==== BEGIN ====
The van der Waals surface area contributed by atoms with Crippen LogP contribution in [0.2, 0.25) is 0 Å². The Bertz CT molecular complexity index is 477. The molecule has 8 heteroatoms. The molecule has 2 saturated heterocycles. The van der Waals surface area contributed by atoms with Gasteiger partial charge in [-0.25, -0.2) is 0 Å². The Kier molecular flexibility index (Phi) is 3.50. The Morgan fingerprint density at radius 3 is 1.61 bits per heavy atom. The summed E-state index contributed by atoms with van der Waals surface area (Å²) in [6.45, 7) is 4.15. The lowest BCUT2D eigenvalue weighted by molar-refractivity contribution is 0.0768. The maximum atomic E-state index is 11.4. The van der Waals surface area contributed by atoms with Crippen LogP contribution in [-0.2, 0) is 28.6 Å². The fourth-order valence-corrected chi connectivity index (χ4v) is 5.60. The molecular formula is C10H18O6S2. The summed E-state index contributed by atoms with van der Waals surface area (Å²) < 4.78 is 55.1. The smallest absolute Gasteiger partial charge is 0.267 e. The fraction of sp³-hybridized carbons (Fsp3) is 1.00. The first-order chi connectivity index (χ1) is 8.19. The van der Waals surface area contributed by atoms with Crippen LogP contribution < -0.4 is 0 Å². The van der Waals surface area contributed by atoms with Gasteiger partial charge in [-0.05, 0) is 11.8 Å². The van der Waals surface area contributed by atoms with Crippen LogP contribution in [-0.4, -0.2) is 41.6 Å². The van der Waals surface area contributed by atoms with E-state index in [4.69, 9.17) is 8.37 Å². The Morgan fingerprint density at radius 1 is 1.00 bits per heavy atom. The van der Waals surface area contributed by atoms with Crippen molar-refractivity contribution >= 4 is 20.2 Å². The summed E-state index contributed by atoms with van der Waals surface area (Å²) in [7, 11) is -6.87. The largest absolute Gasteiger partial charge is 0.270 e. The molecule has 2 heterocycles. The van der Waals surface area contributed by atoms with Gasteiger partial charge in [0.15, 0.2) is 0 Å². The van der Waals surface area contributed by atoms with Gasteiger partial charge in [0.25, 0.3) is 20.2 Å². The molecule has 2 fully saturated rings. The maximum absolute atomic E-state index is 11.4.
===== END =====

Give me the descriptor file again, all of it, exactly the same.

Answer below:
The van der Waals surface area contributed by atoms with Crippen LogP contribution in [0.2, 0.25) is 0 Å². The Bertz CT molecular complexity index is 477. The molecule has 8 heteroatoms. The molecule has 2 saturated heterocycles. The van der Waals surface area contributed by atoms with Gasteiger partial charge in [-0.25, -0.2) is 0 Å². The Kier molecular flexibility index (Phi) is 3.50. The Morgan fingerprint density at radius 3 is 1.61 bits per heavy atom. The summed E-state index contributed by atoms with van der Waals surface area (Å²) in [6.45, 7) is 4.15. The lowest BCUT2D eigenvalue weighted by molar-refractivity contribution is 0.0768. The maximum atomic E-state index is 11.4. The van der Waals surface area contributed by atoms with Crippen LogP contribution in [-0.2, 0) is 28.6 Å². The fourth-order valence-corrected chi connectivity index (χ4v) is 5.60. The molecular formula is C10H18O6S2. The summed E-state index contributed by atoms with van der Waals surface area (Å²) < 4.78 is 55.1. The smallest absolute Gasteiger partial charge is 0.267 e. The fraction of sp³-hybridized carbons (Fsp3) is 1.00. The first-order chi connectivity index (χ1) is 8.19. The van der Waals surface area contributed by atoms with Crippen LogP contribution < -0.4 is 0 Å². The van der Waals surface area contributed by atoms with Gasteiger partial charge in [-0.05, 0) is 11.8 Å². The van der Waals surface area contributed by atoms with Crippen LogP contribution in [-0.4, -0.2) is 41.6 Å². The van der Waals surface area contributed by atoms with E-state index in [4.69, 9.17) is 8.37 Å². The Morgan fingerprint density at radius 1 is 1.00 bits per heavy atom. The van der Waals surface area contributed by atoms with Crippen molar-refractivity contribution >= 4 is 20.2 Å². The summed E-state index contributed by atoms with van der Waals surface area (Å²) in [7, 11) is -6.87. The largest absolute Gasteiger partial charge is 0.270 e. The molecule has 2 heterocycles. The van der Waals surface area contributed by atoms with Gasteiger partial charge in [0.15, 0.2) is 0 Å². The van der Waals surface area contributed by atoms with Gasteiger partial charge in [0.25, 0.3) is 20.2 Å². The molecule has 2 fully saturated rings. The maximum absolute atomic E-state index is 11.4.